After using a pair of pantyhose as a skullcap, and covering my husband’s head with duct tape, I attempted to make a pattern using his head for Tim’s headpiece. Even though the sides were reasonably flat (I sketched the locations of the seams based on the screenshots), the center piece was still way curved. There’s several ways to turn a curved item into a flat pattern piece, but none of them would end up looking like the hat Tim wears, with lots of darts and stuff… so now what?
Well I was clearly overthinking the whole thing. He comes upstairs and suggests I look for balaclava patterns, or Snoopy’s aviator hat — so I did. And I found something even better: an actual coif pattern, which is more or less to the time that Monty Python and the Holy Grail is set: 932AD (according to the beginning of the movie). So instead of reinventing the wheel and making a pattern with duct tape, there’s a much better pattern that can be used for a Middle Ages coif as well as an aviator’s cap (great for steampunk!). Cynthia Virtue has the pattern and instructions on her page.
The pattern is sized by “adjusting the measurements to fit your head,” so I measured Marc’s head forehead to nape, jaw to jaw (over the top of his head), ear to ear (over the top), and the width of his forehead from the outside edges of his brows. I didn’t know how many of those measurements will actually prove useful, but I figured too much info was better than not enough.
I put Ms. Virtue’s pattern pieces into Photoshop, and altered the long center piece first. Using the measurements I took from my husband’s head, I scaled it to the right length and width, saved it to two printable documents and printed them out. After carefully splicing them together, I cut it out with a wide margin in case I needed to add to the length or width of the piece. Then I tested the piece against his head, and even with the seam allowance folded under, I think it’s going to work; it might be a little short, but the width seems good. Excellent.
The second piece is marked “proportional” and I didn’t want to monkey with it too much. I used another measurement I took from about where the side seam would be to his jaw. Using that number, I scaled the side piece accordingly. It seemed a little big, but I printed it out (four sheets this time) and spliced it all together. It wasn’t a little big, it was huge. I’m not sure where I went wrong, but it was way too large. Measuring along the curve, front to back, it was over 6 inches longer than my center pattern piece. To determine the percentage I needed to reduce the pattern to make it the right size, I had to divide the correct measurement by the incorrect one and multiply by a hundred to get the percentage: 15.75 ÷ 22 = .7159 x 100 = 71.59%. I reduced the size of the side piece to 71.59%, printed it out (only two sheets this time), measured the curve, and it was a match to the center piece! Yay math!
Next, I made a muslin with some leftover black broadcloth. The fabric I bought for the costume coif is on the pricey side, so yes, I made certain everything fit the way I wanted it to before I cut into it. The nice thing is, after verifying that the muslin fit (huzzah!), I can line the costume coif with it, since that fabric is rough on the inside.
The ram horns are from Elope (purchased on Amazon), and when they arrived, one of them had been molded badly and was collapsing, right at the base because the foam wall was too thin. I cut a small hole in the center of the base and stuffed polyfill into the hollow horn until it was stable. There is no discernible change in the weight of the horn, but I did add some to the other horn as well, so they’d be balanced. Looking at them, you can’t tell which one was messed up if you didn’t know.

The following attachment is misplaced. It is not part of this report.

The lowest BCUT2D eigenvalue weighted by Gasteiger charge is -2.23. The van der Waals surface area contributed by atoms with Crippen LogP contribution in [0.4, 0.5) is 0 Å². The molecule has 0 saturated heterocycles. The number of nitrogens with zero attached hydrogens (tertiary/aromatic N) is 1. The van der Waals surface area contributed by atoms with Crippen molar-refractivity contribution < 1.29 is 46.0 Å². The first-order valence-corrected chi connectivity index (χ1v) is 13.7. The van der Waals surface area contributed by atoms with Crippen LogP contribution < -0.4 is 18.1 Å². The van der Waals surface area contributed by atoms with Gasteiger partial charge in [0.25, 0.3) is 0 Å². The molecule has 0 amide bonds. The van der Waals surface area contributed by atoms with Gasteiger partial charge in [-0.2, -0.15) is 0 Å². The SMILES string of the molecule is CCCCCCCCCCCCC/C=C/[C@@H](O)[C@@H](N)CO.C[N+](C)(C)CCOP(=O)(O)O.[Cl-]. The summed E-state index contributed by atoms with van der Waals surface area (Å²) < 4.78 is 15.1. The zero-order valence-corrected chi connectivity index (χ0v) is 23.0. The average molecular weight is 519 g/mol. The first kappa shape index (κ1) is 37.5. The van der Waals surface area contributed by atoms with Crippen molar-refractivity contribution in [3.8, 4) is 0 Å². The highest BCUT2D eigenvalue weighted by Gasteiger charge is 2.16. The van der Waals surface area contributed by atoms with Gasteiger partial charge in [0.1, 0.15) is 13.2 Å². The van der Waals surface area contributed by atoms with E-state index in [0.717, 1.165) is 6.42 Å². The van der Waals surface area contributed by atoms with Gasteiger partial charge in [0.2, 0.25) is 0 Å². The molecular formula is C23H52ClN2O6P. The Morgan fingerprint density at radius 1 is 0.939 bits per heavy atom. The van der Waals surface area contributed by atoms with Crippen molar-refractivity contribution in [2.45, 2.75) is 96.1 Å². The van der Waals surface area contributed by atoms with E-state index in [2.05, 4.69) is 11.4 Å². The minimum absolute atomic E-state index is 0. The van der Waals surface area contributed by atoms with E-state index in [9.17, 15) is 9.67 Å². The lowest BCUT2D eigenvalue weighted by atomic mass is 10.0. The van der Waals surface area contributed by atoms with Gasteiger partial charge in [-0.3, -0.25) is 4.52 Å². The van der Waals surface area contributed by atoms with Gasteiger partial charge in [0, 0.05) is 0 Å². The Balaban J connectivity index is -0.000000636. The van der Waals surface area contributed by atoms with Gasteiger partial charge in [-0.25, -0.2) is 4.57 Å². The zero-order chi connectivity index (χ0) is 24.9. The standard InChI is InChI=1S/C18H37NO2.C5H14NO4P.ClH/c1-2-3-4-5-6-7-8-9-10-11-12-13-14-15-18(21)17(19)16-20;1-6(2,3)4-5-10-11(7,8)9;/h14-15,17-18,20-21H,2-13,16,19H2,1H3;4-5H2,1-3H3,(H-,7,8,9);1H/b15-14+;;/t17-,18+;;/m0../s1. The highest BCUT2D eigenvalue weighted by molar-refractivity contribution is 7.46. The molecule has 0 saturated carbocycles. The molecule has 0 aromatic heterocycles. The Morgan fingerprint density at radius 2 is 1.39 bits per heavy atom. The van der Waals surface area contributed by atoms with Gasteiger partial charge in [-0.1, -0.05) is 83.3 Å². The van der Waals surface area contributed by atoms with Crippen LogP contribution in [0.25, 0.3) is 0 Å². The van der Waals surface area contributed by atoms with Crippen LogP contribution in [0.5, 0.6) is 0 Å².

I had a remnant of Pellon 72F Peltex Ultrafirm stabilizer that I decided to try to sandwich between the layers. It’s fusible on both sides, but mostly I wanted something that was a firm base for the horn to rest on, not just fabric. If Tim’s coif was actually leather (and it appears to be) then his ram’s horns (which also appear real) probably didn’t need stabilizing. My “leather” is ultrasuede and the horns are lightweight foam, so they need some firmness since there’s no weight to hold them.
To get the placement of the horns and the stabilizer, I tried to use my tailor’s chalk on the edges of the horns, but the chalk was too hard. Marc suggested baby powder, and that worked great. I rolled the edges of the horns in the powder and placed them where they needed to go on the lining. That left an impression of the horns on both sides, that I then traced with white pencil so if the powder came off, I’d still have my placement. It’s going to be on the inside of the coif, so it won’t show. Next I sketched around the base of each horn (they are not identical), with about a half inch margin, on the Peltex — figuring I could trim it if a half inch was too much.
I pinned the stabilizer in place through the center and put all the pieces together to check the size and placement. They needed to be trimmed a little, and moved forward a bit from where they were, but then they could be ironed on. But wait! 72F Peltex is a double-sided fusible stabilizer — if I wasn’t going to fuse it to the ultrasuede (and I wasn’t), I needed another layer of the broadcloth over the exposed side, or I’d ruin my iron and/or pressing cloth. So I covered the exposed stabilizer and ironed both pieces in place. Since I had the iron out anyway, I pressed a quarter-inch hem around the edge of my lining so I could stitch that down, and not worry about any raveling raw edges. (The ultrasuede won’t fray and doesn’t require a turned hem.)
I’m almost done with the coif… but I can’t quite decide how I want to get the horns attached. I’m still playing with a couple of ideas, but that will have to wait for next time. Stay tuned!